An article from CIO agenda: 2009 publication.
Businesses that adopted technology early gained significant advantages, ranging from automation to more sophisticated products, as well as an ability to connect with internal functions and external audiences. However, after those initial advantages, many face problems when new developments render the technology obsolete or constraining, and, in order to meet ongoing demands from customers and regulators, systems have to be replaced or new functionality bolted on.
As a result, many organisations have a tangled web of systems comprising a proliferation of new applications integrated with heavily modified legacy applications. It is no wonder then that the CIO faces a continuous stream of difficult decisions and challenges on how to manage the diverse and multifaceted IT portfolio, each element of which brings financial, business, and reputational risks. Challenges include ensuring IT supports the business’s ambitions for new products and services, it meets regulatory and compliance requirements without adding yet more complication. Also, as certain technology skills are disappearing, there needs to be resources available to manage aging systems. Finally, there is pressure from the board who wants IT to deliver enhanced operational efficiency, at an increasingly lower cost.
The obvious answer is to simplify the IT portfolio, but with today’s business realities, the costs – and risks – of a big bang approach are too high for most businesses to contemplate. Instead, the CIO needs a clear strategy and management approach to untangle the portfolio that recognises the complexity of the current environment, the future business needs, and provides a framework for decision making that will support the goal to simplify and modernize the IT portfolio.
So what are the key elements in that portfolio strategy? The starting point is to identify the backroom ‘routine’ elements of the portfolio and those that are central to the business retaining its competitive edge (‘business critical’) to position the business to make it through a rough economic climate. The former could be managed by a program of continuous improvement, the latter is likely to justify significant investment in radical solutions. Both are important, but separating the two helps bring clarity to the overall strategy and the drivers of investment decisions. Once the appropriate strategy is selected, the CIO needs to put a governance in place that will support the execution by aligning and optimising all IT projects.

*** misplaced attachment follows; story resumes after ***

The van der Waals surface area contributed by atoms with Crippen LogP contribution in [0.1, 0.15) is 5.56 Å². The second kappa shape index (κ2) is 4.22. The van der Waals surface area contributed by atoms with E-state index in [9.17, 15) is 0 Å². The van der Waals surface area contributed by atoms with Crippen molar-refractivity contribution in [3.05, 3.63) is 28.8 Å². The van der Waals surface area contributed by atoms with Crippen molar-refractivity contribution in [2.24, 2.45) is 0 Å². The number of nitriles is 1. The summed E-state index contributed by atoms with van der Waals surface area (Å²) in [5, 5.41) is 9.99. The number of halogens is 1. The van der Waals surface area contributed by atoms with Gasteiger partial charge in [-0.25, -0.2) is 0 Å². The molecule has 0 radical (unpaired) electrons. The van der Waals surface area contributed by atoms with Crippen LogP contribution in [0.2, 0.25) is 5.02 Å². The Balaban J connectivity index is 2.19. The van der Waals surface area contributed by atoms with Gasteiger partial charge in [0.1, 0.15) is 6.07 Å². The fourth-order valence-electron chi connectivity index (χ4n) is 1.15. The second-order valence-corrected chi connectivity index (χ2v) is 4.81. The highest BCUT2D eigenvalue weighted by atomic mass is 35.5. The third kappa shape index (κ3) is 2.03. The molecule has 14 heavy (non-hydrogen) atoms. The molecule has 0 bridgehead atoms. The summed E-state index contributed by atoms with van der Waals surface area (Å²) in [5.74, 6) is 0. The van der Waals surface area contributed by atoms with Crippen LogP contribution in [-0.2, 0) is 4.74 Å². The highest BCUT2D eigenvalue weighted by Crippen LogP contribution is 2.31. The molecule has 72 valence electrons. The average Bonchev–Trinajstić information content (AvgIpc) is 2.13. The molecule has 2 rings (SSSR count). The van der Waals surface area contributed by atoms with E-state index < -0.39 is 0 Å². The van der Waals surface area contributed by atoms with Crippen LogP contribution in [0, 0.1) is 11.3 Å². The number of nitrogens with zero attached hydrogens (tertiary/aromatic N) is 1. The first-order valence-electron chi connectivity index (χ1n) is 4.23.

Once these key elements have been identified, there are primarily two options: continuous improvement or radical change. Continuous improvement can involve the development of new front ends or process layers through solutions that can effectively glue existing systems together and, at the same time, create new capabilities to fill the gaps in existing applications. Another approach is to augment current legacy functionality with solutions that can be integrated with existing systems. Furthermore, the CIO can look for better utilisation of existing IT assets, by increasing virtualization, for example.
These options can deliver cost reduction and simplification for the end user but they do not solve the underlying issue of complexity or support major business transformation. For that, more radical approaches are needed.
One of those radical options is to rationalise and replace major functional applications or technologies. Another approach is to adopt a serviceoriented architecture (SOA) approach. This requires organisations to look at what new common services or building blocks will be required in the future and then set out a plan to develop and integrate these as part of new initiatives, and, in this way, gradually transition toward the new services while decommissioning the old.
A strategy alone is not enough – robust and proactive portfolio management is required to deliver the strategy. The core element of this is a comprehensive view of projects and services that is updated through a standard, highly disciplined enterprise-wide process with clear governance. This supports planning and forecasting of required resources (people and financial), benefits, and risks, which in turn supports informed decision making – too often commitments are made before the full and long-term impact on the portfolio is understood.
There are many options for managing your IT portfolio. Clearly, the more radical options are higher-risk undertakings but they can solve the underlying problems of complexity if there is a businesswide commitment to change. In the current economic climate, and with the complexity of the puzzle, the CIO’s natural response may well be to focus on short-term improvement and low-cost, low-risk options alone. That would be a mistake. Now, more than ever, organizations need a clear strategy and foremost, it must be supported with a robust portfolio management approach to simplifying the IT portfolio. This will position themselves to succeed once the economic turbulence is over.
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